Skip to main content
ARS Home » Northeast Area » Leetown, West Virginia » Cool and Cold Water Aquaculture Research » Research » Publications at this Location » Publication #240013

Title: Unit process engineering for water quality control and biosecurity in marine water recirculating systems

item SUMMERFELT, STEVEN - Freshwater Institute
item Bebak, Julie

Submitted to: Fisheries and Fish Breeding in Israel
Publication Type: Trade Journal
Publication Acceptance Date: 12/1/2008
Publication Date: 12/1/2008
Citation: Summerfelt, S.T., Bebak, J.A. 2008. Unit process engineering for water quality control and biosecurity in marine water recirculating systems. Fisheries and Fish Breeding in Israel. 3(4):1251-1258.

Interpretive Summary:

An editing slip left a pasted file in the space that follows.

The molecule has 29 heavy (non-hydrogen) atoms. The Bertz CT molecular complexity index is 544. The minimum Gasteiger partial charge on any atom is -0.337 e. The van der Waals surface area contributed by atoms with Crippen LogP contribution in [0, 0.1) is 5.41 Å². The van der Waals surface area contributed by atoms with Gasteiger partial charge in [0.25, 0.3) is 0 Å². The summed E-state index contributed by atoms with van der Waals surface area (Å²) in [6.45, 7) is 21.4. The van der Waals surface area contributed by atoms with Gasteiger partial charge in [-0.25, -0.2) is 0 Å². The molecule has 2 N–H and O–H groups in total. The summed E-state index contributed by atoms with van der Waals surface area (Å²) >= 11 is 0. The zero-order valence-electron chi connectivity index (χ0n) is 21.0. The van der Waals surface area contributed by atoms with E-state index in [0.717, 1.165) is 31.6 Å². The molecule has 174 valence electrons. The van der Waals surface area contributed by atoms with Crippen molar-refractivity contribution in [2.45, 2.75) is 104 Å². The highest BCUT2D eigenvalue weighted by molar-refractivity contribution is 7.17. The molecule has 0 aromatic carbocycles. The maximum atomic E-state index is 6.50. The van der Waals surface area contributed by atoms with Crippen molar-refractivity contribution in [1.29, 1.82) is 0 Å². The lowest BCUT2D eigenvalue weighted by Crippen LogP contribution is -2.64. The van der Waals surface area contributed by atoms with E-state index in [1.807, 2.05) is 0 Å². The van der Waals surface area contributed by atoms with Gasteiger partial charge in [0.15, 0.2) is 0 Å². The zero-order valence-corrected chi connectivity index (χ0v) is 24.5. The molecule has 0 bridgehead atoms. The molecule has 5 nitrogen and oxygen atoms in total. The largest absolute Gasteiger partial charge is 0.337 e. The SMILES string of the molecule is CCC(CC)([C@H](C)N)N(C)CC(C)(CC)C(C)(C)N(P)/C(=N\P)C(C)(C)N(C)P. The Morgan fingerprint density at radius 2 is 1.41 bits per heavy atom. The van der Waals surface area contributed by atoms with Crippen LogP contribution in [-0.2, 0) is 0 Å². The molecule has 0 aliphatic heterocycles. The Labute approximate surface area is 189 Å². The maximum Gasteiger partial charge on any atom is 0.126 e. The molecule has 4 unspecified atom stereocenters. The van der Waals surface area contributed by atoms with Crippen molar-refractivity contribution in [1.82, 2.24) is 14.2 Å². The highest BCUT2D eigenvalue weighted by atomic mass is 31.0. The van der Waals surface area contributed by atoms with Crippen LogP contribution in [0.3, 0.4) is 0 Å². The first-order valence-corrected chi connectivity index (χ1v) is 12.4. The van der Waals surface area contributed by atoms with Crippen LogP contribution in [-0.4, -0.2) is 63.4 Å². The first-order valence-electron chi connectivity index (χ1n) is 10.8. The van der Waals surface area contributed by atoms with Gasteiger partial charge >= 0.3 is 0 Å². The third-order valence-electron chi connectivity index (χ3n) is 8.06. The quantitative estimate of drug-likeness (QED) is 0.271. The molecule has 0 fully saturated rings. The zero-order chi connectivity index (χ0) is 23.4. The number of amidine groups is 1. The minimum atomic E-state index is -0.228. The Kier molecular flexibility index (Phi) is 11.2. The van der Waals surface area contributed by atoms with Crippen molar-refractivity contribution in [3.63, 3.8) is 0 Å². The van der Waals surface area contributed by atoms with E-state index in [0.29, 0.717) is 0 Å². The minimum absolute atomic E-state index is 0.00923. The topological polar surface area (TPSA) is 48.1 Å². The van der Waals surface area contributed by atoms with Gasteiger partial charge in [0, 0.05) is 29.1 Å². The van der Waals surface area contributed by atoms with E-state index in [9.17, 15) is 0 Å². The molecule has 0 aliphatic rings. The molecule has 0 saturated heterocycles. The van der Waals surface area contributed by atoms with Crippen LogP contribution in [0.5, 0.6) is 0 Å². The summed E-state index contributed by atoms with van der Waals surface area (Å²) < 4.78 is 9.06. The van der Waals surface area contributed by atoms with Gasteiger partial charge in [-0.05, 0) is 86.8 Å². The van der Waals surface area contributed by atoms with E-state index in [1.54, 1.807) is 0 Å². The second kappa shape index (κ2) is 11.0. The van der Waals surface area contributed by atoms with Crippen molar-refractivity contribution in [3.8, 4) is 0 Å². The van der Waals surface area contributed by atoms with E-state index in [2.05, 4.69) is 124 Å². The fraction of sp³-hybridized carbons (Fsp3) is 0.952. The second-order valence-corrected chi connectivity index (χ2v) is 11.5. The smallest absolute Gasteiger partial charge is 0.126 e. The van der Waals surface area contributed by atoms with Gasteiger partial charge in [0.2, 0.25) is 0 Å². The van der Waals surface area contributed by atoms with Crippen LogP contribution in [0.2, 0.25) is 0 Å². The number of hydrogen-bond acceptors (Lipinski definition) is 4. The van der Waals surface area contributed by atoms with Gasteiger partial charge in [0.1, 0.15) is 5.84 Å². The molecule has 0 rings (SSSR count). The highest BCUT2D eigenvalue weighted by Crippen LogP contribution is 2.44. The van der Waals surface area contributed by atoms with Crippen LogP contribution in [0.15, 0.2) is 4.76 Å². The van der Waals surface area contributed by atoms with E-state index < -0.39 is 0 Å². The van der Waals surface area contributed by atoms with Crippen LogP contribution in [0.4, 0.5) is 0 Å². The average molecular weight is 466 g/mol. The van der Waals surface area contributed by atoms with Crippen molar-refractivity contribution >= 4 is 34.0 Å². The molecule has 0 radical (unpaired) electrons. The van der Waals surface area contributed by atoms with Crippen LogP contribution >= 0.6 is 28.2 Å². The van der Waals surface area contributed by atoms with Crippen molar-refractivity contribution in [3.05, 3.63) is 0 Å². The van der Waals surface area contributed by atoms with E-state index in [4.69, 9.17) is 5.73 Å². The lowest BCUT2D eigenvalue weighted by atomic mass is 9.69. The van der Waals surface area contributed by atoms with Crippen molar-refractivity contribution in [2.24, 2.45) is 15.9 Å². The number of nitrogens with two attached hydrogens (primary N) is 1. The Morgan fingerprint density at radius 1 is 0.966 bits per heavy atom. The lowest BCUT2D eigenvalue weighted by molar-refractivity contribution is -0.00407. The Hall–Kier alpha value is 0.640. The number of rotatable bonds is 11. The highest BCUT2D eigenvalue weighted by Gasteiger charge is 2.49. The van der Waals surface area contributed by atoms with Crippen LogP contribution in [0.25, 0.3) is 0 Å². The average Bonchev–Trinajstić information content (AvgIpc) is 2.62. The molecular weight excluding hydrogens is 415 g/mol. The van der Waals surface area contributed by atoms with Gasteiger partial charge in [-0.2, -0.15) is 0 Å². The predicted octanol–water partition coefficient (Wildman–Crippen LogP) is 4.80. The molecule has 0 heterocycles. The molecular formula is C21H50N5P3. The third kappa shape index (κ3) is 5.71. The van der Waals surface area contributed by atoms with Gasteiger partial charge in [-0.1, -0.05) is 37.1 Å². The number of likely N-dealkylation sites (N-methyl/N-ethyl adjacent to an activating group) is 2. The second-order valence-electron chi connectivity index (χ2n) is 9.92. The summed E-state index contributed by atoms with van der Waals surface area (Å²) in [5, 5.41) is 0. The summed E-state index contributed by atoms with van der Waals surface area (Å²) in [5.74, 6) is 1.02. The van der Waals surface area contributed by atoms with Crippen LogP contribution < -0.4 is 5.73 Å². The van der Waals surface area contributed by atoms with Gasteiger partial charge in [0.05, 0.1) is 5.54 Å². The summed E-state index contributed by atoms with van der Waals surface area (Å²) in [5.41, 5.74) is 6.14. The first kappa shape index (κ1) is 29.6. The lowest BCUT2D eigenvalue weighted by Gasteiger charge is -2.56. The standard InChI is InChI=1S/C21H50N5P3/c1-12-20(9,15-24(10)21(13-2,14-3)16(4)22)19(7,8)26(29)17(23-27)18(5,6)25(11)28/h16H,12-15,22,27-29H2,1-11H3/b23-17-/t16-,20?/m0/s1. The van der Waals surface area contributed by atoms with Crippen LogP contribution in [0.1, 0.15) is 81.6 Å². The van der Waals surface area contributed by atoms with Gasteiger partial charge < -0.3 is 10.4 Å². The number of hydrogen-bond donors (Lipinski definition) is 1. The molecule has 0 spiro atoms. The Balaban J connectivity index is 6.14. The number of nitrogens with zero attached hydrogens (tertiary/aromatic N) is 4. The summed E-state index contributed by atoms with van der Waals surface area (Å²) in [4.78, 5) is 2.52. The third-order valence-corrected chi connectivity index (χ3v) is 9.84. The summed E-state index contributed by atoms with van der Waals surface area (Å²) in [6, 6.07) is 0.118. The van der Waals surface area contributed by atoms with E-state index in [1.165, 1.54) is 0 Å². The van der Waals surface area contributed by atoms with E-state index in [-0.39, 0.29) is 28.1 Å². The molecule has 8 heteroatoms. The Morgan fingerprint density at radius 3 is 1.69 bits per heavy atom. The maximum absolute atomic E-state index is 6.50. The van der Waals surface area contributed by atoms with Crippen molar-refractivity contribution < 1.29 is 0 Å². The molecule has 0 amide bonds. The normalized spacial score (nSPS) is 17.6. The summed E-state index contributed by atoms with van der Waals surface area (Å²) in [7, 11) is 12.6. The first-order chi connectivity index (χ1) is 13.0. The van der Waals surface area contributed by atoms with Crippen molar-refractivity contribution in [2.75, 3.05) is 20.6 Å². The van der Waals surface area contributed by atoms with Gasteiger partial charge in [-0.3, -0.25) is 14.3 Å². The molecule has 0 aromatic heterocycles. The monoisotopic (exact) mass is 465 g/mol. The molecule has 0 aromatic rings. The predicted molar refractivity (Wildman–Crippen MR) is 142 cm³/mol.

Technical Abstract: High-intensity systems that treat and recirculate water must maintain a culture environment that can sustain near optimum fish health and growth at the design carrying capacity. Water recirculating systems that use centralized treatment systems can benefit from the economies of scale to decrease the relative cost of some of the more expensive water treatment technologies available. Hybrid systems are also used with treatment processes such as particle traps and oxygenators (which are located at each culture tank), while the bulk of the treatment components are provided in a central location. Both centralized treatment and hybrid systems are at risk from pathogen transfer or process failure, because some water treatment is still centralized. To reduce the risk of infection and disease, production system engineering principals and biosecurity practices must be applied during both the design and management phases for water recirculating systems that use centralized, distributed, or hybrid treatment processes. The proper use of mass balance equations can provide estimates of the water flow and treatment process requirements that will be required to maintain good water quality when the system is stocked and fed at full carrying capacity. Designing the production system with suitable water velocities and cleanouts on all pipe, conduit, and tanks can also be used to prevent biosolids from accumulating that might harbor pathogens or degrade water quality. Finally, biosecurity principals must be implemented to e to prevent introduction, dissemination, or release of pathogens throughout the fish culture systems.